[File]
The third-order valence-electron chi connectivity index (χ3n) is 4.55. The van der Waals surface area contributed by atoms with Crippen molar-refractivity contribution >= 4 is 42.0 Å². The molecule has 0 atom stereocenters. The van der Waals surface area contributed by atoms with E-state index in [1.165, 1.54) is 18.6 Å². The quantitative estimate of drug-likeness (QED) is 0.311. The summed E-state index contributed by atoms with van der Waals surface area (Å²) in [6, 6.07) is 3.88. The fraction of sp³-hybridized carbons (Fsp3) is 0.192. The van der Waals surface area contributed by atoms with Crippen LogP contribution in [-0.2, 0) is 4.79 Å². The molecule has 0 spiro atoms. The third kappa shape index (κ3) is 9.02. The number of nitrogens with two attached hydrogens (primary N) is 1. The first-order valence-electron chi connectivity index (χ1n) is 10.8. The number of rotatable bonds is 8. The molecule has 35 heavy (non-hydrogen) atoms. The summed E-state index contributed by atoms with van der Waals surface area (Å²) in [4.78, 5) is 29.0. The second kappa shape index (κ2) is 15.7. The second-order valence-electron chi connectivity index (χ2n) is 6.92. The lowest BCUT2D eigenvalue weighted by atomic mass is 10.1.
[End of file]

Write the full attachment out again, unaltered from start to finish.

The third-order valence-electron chi connectivity index (χ3n) is 4.55. The van der Waals surface area contributed by atoms with Crippen molar-refractivity contribution >= 4 is 42.0 Å². The molecule has 0 atom stereocenters. The van der Waals surface area contributed by atoms with E-state index in [1.165, 1.54) is 18.6 Å². The quantitative estimate of drug-likeness (QED) is 0.311. The summed E-state index contributed by atoms with van der Waals surface area (Å²) in [6, 6.07) is 3.88. The fraction of sp³-hybridized carbons (Fsp3) is 0.192. The van der Waals surface area contributed by atoms with Crippen LogP contribution in [-0.2, 0) is 4.79 Å². The molecule has 0 spiro atoms. The third kappa shape index (κ3) is 9.02. The number of nitrogens with two attached hydrogens (primary N) is 1. The first-order valence-electron chi connectivity index (χ1n) is 10.8. The number of rotatable bonds is 8. The molecule has 35 heavy (non-hydrogen) atoms. The summed E-state index contributed by atoms with van der Waals surface area (Å²) in [4.78, 5) is 29.0. The second kappa shape index (κ2) is 15.7. The second-order valence-electron chi connectivity index (χ2n) is 6.92. The lowest BCUT2D eigenvalue weighted by atomic mass is 10.1.